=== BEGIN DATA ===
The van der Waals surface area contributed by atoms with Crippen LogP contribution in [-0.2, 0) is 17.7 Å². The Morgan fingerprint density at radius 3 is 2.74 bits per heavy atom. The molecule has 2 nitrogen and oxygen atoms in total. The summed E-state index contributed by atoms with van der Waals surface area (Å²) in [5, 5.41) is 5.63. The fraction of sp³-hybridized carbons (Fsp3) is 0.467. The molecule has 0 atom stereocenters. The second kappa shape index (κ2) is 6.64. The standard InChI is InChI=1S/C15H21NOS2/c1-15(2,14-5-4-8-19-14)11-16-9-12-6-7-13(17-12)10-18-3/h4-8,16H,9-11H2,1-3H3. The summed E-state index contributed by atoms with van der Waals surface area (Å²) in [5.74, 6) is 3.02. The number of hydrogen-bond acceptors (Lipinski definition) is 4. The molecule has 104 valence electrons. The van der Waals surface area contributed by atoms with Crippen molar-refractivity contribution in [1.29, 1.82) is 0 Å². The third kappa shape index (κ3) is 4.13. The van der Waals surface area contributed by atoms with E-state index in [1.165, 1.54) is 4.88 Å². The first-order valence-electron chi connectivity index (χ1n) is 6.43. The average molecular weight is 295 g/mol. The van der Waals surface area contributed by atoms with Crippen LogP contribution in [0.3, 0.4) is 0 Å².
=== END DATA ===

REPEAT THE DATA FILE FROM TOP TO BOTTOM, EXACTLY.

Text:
The van der Waals surface area contributed by atoms with Crippen LogP contribution in [-0.2, 0) is 17.7 Å². The Morgan fingerprint density at radius 3 is 2.74 bits per heavy atom. The molecule has 2 nitrogen and oxygen atoms in total. The summed E-state index contributed by atoms with van der Waals surface area (Å²) in [5, 5.41) is 5.63. The fraction of sp³-hybridized carbons (Fsp3) is 0.467. The molecule has 0 atom stereocenters. The second kappa shape index (κ2) is 6.64. The standard InChI is InChI=1S/C15H21NOS2/c1-15(2,14-5-4-8-19-14)11-16-9-12-6-7-13(17-12)10-18-3/h4-8,16H,9-11H2,1-3H3. The summed E-state index contributed by atoms with van der Waals surface area (Å²) in [5.74, 6) is 3.02. The number of hydrogen-bond acceptors (Lipinski definition) is 4. The molecule has 104 valence electrons. The van der Waals surface area contributed by atoms with Crippen molar-refractivity contribution in [1.29, 1.82) is 0 Å². The third kappa shape index (κ3) is 4.13. The van der Waals surface area contributed by atoms with E-state index in [1.165, 1.54) is 4.88 Å². The first-order valence-electron chi connectivity index (χ1n) is 6.43. The average molecular weight is 295 g/mol. The van der Waals surface area contributed by atoms with Crippen LogP contribution in [0.3, 0.4) is 0 Å².